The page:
Eagle Boys aims to beat franchise struggles with Video Ezy link-up

Pizza chain Eagle Boys is the latest franchise to team up with another operator in a bid to attract new customers, although the peak industry body says franchisees should be wary of “multi-branding”.


As part of its expansion drive, Eagles Boys will join forces with the Video Ezy franchise, Australia’s largest video and DVD rental chain.


Eagle Boys will align itself with the Video Ezy Flash Rewards program, rolling out a nationwide offer as part of the 12-month program.


The partnership will give Video Ezy Flash Reward members discounts off Eagle Boys pizzas, in addition to other discounts across food, beverages, books, magazines, movies, music and event entertainment.


Eagle Boys chief executive Todd Clayton said in a statement the partnership will be an effective way to attract new customers to the brand and fuel 2011 expansion targets.


“While Eagle Boys is Australia’s second largest pizza maker [after Domino’s Pizza], we still see, and seek to identify, many potential markets for us across the country as we work towards the number one spot,” Clayton said.


“It’s a great opportunity for our franchisees to network and identify emerging demand by talking to new customers.”


Clayton said the company is experiencing rapid store growth as a result of increasing customer demand, spiking double digit sales growth and inquiries from potential franchisees.


“As a result, Eagle Boys Pizza will open an average of more than one new store each week during the first six months of 2011 as part of our $18.5 million expansion strategy for the current financial year,” he said.


Steve Wright, executive director of the Franchise Council of Australia, says the franchise industry is facing major challenges as consumer spending remains at an all-time low and the skills shortage worsens.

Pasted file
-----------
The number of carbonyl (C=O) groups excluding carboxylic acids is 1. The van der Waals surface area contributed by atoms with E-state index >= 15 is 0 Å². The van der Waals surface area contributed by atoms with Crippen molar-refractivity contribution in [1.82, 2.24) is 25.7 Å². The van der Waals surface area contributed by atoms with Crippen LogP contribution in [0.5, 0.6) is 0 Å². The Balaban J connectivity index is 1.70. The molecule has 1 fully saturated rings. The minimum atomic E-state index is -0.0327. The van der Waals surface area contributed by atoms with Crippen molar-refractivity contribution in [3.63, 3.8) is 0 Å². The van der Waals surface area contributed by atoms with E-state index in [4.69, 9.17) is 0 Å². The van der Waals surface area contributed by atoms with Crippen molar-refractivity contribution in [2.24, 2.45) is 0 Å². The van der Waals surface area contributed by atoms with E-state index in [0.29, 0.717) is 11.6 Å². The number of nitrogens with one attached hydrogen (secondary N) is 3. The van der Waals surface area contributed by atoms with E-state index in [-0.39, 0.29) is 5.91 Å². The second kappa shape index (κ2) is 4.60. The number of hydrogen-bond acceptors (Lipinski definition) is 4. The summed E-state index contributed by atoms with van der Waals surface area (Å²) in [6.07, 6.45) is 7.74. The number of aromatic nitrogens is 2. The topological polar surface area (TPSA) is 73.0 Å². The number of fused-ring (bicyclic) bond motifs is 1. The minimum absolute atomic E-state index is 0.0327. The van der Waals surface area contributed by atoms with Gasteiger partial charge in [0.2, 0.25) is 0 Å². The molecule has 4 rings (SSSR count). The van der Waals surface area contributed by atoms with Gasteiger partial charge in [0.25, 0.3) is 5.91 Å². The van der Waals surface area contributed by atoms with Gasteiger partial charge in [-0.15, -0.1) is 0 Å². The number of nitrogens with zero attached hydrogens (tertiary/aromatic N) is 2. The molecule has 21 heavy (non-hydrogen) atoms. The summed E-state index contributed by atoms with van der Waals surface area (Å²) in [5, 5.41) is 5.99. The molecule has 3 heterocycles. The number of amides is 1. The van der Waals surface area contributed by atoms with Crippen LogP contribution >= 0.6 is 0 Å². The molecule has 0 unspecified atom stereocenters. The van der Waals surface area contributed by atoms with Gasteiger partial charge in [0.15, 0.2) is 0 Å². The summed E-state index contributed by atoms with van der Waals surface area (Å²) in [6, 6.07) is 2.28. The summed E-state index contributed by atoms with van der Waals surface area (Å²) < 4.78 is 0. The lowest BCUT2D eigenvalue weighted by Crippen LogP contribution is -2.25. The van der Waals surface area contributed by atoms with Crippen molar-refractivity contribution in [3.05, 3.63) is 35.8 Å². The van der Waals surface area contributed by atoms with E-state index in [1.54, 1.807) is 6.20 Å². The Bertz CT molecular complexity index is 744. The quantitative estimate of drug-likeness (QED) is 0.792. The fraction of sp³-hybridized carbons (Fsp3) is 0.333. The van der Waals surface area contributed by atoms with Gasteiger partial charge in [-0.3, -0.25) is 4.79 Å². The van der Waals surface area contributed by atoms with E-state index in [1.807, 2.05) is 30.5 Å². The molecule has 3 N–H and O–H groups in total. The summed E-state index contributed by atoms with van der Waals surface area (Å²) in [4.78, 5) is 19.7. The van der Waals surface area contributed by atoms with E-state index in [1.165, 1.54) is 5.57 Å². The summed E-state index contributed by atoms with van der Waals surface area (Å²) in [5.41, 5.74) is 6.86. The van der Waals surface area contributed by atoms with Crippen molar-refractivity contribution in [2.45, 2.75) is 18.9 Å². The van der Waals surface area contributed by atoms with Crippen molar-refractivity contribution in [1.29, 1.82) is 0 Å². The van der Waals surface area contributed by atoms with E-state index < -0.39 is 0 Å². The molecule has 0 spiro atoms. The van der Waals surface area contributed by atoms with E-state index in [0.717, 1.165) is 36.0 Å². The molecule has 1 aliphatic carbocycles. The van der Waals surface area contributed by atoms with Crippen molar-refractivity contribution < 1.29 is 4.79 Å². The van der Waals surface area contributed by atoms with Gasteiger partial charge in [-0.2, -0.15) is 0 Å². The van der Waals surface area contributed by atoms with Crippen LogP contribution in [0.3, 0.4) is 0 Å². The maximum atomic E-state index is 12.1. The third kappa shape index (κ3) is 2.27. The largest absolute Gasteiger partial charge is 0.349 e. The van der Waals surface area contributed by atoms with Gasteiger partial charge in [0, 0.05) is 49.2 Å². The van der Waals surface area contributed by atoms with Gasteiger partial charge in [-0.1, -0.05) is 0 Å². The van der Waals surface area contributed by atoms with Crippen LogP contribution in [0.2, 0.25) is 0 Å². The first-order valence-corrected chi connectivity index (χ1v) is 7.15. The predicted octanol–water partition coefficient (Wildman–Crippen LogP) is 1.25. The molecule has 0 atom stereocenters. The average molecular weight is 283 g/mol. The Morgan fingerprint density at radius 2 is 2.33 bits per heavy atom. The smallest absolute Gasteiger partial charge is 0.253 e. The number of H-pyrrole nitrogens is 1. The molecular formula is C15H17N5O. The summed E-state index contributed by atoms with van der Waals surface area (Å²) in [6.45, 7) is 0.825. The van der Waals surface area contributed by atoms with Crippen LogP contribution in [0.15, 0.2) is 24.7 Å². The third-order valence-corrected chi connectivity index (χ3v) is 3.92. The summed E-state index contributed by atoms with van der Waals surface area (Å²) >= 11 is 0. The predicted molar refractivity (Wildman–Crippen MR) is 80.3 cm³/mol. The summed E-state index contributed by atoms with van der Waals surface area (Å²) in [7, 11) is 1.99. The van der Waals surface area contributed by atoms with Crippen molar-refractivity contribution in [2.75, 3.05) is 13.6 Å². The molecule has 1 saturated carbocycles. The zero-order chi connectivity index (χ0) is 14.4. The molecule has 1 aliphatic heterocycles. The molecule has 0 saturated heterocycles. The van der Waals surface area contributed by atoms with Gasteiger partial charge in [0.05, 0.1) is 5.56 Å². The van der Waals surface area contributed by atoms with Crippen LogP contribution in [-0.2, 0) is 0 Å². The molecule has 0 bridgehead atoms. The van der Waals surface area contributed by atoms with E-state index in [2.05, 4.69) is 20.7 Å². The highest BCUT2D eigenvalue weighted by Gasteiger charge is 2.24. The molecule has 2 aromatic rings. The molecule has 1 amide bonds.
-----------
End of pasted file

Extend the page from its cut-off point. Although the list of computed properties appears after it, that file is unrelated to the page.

Wright expects the franchise sector to embrace “multi-brand thinking” as businesses struggle to spark sales amidst falling foot traffic.


He says a lot of franchisees are considering the prospect of partnering with other franchisees in a bid to diversify their offerings.


“One example is Dymocks and Healthy Habits [with the establishment of Healthy Habit outlets within Dymocks stores],” Wright says.


However, Wright says there is a risk associated with franchisee partnerships, as seen with the recent downfall of bookstore chain Borders, which contain franchise-owned Gloria Jean’s Coffees outlets.


Earlier this year, the collapse of Borders’ parent company REDgroup Retail saw the appointment of administrator Ferrier Hodgson.


Ferrier Hodgson has since closed a host of Borders stores, affecting 14 Gloria Jean’s franchisees operating within these outlets.


Gloria Jean’s has said it is looking for new locations, along with preparing financial assistance packages, for franchisees affected by the closures.


“Although we have taken extensive measures to ensure continuous service to our valued guests, unfortunately the closure of these stores will force our coffee houses at these locations to cease trading,” the company told StartupSmart.


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